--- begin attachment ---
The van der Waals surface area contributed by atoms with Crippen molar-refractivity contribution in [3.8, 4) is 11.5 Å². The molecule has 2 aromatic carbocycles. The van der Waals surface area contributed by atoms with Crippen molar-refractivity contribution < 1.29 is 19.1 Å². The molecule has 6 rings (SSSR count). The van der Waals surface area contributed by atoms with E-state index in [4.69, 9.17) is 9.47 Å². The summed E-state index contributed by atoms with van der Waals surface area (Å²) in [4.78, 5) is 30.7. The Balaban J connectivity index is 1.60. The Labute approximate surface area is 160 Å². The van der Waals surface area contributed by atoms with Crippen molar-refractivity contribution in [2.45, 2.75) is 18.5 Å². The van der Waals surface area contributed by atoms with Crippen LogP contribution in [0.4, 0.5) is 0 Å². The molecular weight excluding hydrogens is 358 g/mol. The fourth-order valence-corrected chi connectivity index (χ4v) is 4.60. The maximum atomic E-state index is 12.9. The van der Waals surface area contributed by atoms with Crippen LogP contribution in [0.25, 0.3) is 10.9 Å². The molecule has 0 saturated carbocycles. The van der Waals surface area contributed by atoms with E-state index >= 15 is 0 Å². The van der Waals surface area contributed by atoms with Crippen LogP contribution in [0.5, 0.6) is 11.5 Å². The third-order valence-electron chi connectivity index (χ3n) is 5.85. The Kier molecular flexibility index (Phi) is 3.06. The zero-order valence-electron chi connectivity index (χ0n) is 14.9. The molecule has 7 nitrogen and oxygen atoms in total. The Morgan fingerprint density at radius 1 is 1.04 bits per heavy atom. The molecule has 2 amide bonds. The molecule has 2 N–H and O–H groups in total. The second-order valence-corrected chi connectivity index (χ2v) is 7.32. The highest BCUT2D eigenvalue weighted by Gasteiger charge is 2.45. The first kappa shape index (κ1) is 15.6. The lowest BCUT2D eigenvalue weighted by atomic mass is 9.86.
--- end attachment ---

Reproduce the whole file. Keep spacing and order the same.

The van der Waals surface area contributed by atoms with Crippen molar-refractivity contribution in [3.8, 4) is 11.5 Å². The molecule has 2 aromatic carbocycles. The van der Waals surface area contributed by atoms with Crippen molar-refractivity contribution < 1.29 is 19.1 Å². The molecule has 6 rings (SSSR count). The van der Waals surface area contributed by atoms with E-state index in [4.69, 9.17) is 9.47 Å². The summed E-state index contributed by atoms with van der Waals surface area (Å²) in [4.78, 5) is 30.7. The Balaban J connectivity index is 1.60. The Labute approximate surface area is 160 Å². The van der Waals surface area contributed by atoms with Crippen molar-refractivity contribution in [2.45, 2.75) is 18.5 Å². The van der Waals surface area contributed by atoms with Crippen LogP contribution in [0.4, 0.5) is 0 Å². The molecular weight excluding hydrogens is 358 g/mol. The fourth-order valence-corrected chi connectivity index (χ4v) is 4.60. The maximum atomic E-state index is 12.9. The van der Waals surface area contributed by atoms with Crippen LogP contribution in [0.25, 0.3) is 10.9 Å². The molecule has 0 saturated carbocycles. The van der Waals surface area contributed by atoms with E-state index >= 15 is 0 Å². The van der Waals surface area contributed by atoms with Crippen LogP contribution in [0.5, 0.6) is 11.5 Å². The third-order valence-electron chi connectivity index (χ3n) is 5.85. The Kier molecular flexibility index (Phi) is 3.06. The zero-order valence-electron chi connectivity index (χ0n) is 14.9. The molecule has 7 nitrogen and oxygen atoms in total. The Morgan fingerprint density at radius 1 is 1.04 bits per heavy atom. The molecule has 2 amide bonds. The molecule has 2 N–H and O–H groups in total. The second-order valence-corrected chi connectivity index (χ2v) is 7.32. The highest BCUT2D eigenvalue weighted by Gasteiger charge is 2.45. The first kappa shape index (κ1) is 15.6. The lowest BCUT2D eigenvalue weighted by atomic mass is 9.86.